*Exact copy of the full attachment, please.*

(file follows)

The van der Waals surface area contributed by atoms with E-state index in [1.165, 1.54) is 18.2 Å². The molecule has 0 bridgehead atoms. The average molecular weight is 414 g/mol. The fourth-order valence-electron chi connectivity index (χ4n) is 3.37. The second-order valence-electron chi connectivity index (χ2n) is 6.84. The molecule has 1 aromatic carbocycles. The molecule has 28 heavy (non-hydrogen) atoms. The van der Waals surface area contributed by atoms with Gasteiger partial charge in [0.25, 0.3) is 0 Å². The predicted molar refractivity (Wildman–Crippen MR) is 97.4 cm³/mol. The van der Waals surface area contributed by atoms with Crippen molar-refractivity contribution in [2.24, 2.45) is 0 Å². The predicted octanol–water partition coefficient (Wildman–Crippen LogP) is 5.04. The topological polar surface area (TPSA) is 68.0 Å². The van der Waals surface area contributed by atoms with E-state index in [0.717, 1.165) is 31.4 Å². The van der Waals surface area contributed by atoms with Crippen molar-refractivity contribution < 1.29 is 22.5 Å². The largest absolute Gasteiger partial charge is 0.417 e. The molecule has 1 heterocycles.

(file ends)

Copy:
The van der Waals surface area contributed by atoms with E-state index in [1.165, 1.54) is 18.2 Å². The molecule has 0 bridgehead atoms. The average molecular weight is 414 g/mol. The fourth-order valence-electron chi connectivity index (χ4n) is 3.37. The second-order valence-electron chi connectivity index (χ2n) is 6.84. The molecule has 1 aromatic carbocycles. The molecule has 28 heavy (non-hydrogen) atoms. The van der Waals surface area contributed by atoms with Gasteiger partial charge in [0.25, 0.3) is 0 Å². The predicted molar refractivity (Wildman–Crippen MR) is 97.4 cm³/mol. The van der Waals surface area contributed by atoms with Crippen molar-refractivity contribution in [2.24, 2.45) is 0 Å². The predicted octanol–water partition coefficient (Wildman–Crippen LogP) is 5.04. The topological polar surface area (TPSA) is 68.0 Å². The van der Waals surface area contributed by atoms with E-state index in [0.717, 1.165) is 31.4 Å². The van der Waals surface area contributed by atoms with Crippen molar-refractivity contribution < 1.29 is 22.5 Å². The largest absolute Gasteiger partial charge is 0.417 e. The molecule has 1 heterocycles.